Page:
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  1. #1
    Join Date
    May 2007
    Posts
    3

    OLAP design with Key Value Pairs

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    <p>If someone could please help us out here. We have inherited a 
    bad database design for a large scale project that is tightly 
    coupled to various applications. So something we can’t change but 
    something we have to make useful.  At this point we have we have 
    spent weeks trying to come up with a solution but so far have just 
    not been able to make it work the way we want. 
    
    The basic problem is that we have a key-value-pair structured table 
    with millions of records in it that store all of the data. This table
    needs to be pivoted, so that the key names become columns and the 
    values become values for the pivoted columns. The value is both 
    string and numeric, but stored as a varchar.  The way that the data 
    is grouped within this table is that each key is actually a field 
    name for a particular project. There are about 150 different projects
    each with distinct and shared field names. There is roughly 3000 
    field names all together. Any column needs to be able to be reported
    on, to either get a string value when appropriate, or an 
    aggregation of numeric values when appropriate. </p>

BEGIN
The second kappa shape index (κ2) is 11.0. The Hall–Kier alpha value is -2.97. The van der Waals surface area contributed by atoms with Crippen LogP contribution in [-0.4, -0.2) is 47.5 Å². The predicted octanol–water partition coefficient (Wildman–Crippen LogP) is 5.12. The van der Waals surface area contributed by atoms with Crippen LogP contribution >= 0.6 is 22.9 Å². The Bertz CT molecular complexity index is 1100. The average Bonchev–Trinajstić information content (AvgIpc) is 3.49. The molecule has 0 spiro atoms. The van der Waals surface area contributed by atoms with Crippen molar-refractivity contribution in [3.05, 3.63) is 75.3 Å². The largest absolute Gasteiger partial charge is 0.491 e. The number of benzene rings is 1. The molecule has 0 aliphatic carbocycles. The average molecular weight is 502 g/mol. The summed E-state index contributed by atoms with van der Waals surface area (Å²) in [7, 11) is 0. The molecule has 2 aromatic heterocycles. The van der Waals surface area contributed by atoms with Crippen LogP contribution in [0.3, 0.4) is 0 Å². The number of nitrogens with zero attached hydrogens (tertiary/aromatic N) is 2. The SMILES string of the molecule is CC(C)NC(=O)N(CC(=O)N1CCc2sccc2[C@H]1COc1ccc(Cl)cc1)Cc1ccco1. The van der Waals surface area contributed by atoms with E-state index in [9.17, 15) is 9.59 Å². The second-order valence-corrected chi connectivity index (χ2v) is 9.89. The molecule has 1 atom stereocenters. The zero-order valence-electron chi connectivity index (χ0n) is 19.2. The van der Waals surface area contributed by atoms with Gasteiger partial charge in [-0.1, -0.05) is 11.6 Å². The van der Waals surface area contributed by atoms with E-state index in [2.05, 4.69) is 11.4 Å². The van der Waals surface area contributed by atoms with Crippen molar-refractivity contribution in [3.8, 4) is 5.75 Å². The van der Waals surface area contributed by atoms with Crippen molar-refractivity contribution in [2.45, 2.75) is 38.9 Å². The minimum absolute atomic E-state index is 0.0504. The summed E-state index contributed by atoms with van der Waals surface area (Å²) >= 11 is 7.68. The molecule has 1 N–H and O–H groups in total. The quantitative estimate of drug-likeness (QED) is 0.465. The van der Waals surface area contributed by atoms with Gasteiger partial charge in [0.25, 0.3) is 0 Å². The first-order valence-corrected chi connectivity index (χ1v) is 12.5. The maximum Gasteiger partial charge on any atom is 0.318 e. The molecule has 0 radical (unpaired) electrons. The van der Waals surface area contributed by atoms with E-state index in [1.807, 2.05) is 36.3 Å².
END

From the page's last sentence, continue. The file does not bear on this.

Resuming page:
<p>A sample of the data might look like:</p>
    
    <p>ProjectFields</p>
    <table>
    <tr>
        <td>ProjectID</td>
        <td>FieldID</td>
        <td>FieldName</td>
    </tr>
    <tr>
        <td>1A</td>
        <td>1</td>
        <td>PrjName</td>
    </tr>
    <tr>
        <td>1A</td>
        <td>2</td>
        <td>Type</td>
    </tr>
    <tr>
        <td>1A</td>
        <td>3</td>
        <td>Due Date</td>
    </tr>
    <tr>
        <td>2A</td>
        <td>4</td>
        <td>PrjName</td>
    </tr>
    <tr>
        <td>2A</td>
        <td>5</td>
        <td>Ounces</td>
    </tr>
    <tr>
        <td>2A</td>
        <td>6</td>
        <td>Type</td>
    </tr>
    <tr>
        <td>2A</td>
        <td>7</td>
        <td>Company</td>
    </tr>
    </table>
    		
    		
    <p>FieldValues</p>
    
    <table>
    
    <tr>
        <td>ElementID</td>
        <td>FieldID</td>
        <td>FieldValue</td>
    </tr>
    <tr>
        <td>1</td>
        <td>1</td>
        <td>My Project</td>
    </tr>
    <tr>
        <td>1</td>
        <td>2</td>
        <td>A</td>
    </tr>
    <tr>
        <td>1</td>
        <td>3</td>
        <td>Yesterday</td>
    </tr>
    <tr>
        <td>2</td>
        <td>4</td>
        <td>HisProject</td>
    </tr>
    <tr>
        <td>2</td>
        <td>5</td>
        <td>3.5</td>
    </tr>
    <tr>
        <td>2</td>
        <td>6</td>
        <td>Gold</td>
    </tr>
    <tr>
        <td>2</td>
        <td>7</td>
        <td>S.T.S</td>
    </tr>
    <tr>
        <td>3</td>
        <td>1</td>
        <td>Last Project</td>
    </tr>
    <tr>
        <td>3</td>
        <td>2</td>
        <td>B</td>
    </tr>
    <tr>
        <td>3</td>
        <td>3</td>
        <td>10/10/2008</td>
    </tr>
    </table>	
    		
    <p>And an output report might look like:</p>
    <table>
        <tr>